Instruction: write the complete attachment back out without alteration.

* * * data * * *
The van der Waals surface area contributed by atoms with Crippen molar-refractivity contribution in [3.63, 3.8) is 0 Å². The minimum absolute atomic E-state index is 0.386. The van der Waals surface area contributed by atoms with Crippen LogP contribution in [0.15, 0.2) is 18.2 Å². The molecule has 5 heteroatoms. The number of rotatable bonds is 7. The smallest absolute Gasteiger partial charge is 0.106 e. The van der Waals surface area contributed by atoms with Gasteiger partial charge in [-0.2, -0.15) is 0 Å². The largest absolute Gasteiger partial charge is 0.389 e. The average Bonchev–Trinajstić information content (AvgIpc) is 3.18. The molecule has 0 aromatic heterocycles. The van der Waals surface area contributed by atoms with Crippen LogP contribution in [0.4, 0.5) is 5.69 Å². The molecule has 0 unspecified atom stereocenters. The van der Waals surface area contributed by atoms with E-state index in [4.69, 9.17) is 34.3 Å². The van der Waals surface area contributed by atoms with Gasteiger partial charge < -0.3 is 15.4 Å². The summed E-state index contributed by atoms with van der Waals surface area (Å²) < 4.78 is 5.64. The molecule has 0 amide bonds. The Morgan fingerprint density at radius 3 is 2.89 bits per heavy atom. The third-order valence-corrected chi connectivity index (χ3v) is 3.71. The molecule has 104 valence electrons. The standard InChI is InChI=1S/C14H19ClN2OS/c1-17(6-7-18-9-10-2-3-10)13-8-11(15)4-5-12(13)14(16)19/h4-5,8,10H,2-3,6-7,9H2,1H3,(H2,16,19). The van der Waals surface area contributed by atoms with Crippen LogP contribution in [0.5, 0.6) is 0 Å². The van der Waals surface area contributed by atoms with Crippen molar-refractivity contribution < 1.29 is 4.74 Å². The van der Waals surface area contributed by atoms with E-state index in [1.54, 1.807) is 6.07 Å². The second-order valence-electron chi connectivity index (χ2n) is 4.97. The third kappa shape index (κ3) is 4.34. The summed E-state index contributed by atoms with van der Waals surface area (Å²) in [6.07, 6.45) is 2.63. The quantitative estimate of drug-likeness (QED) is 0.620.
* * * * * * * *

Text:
The van der Waals surface area contributed by atoms with Crippen molar-refractivity contribution in [3.63, 3.8) is 0 Å². The minimum absolute atomic E-state index is 0.386. The van der Waals surface area contributed by atoms with Crippen LogP contribution in [0.15, 0.2) is 18.2 Å². The molecule has 5 heteroatoms. The number of rotatable bonds is 7. The smallest absolute Gasteiger partial charge is 0.106 e. The van der Waals surface area contributed by atoms with Gasteiger partial charge in [-0.2, -0.15) is 0 Å². The largest absolute Gasteiger partial charge is 0.389 e. The average Bonchev–Trinajstić information content (AvgIpc) is 3.18. The molecule has 0 aromatic heterocycles. The van der Waals surface area contributed by atoms with Crippen LogP contribution in [0.4, 0.5) is 5.69 Å². The molecule has 0 unspecified atom stereocenters. The van der Waals surface area contributed by atoms with E-state index in [4.69, 9.17) is 34.3 Å². The van der Waals surface area contributed by atoms with Gasteiger partial charge < -0.3 is 15.4 Å². The summed E-state index contributed by atoms with van der Waals surface area (Å²) < 4.78 is 5.64. The molecule has 0 amide bonds. The Morgan fingerprint density at radius 3 is 2.89 bits per heavy atom. The third-order valence-corrected chi connectivity index (χ3v) is 3.71. The molecule has 104 valence electrons. The standard InChI is InChI=1S/C14H19ClN2OS/c1-17(6-7-18-9-10-2-3-10)13-8-11(15)4-5-12(13)14(16)19/h4-5,8,10H,2-3,6-7,9H2,1H3,(H2,16,19). The van der Waals surface area contributed by atoms with Crippen LogP contribution in [0.5, 0.6) is 0 Å². The van der Waals surface area contributed by atoms with Crippen molar-refractivity contribution < 1.29 is 4.74 Å². The van der Waals surface area contributed by atoms with E-state index in [1.54, 1.807) is 6.07 Å². The second-order valence-electron chi connectivity index (χ2n) is 4.97. The third kappa shape index (κ3) is 4.34. The summed E-state index contributed by atoms with van der Waals surface area (Å²) in [6.07, 6.45) is 2.63. The quantitative estimate of drug-likeness (QED) is 0.620.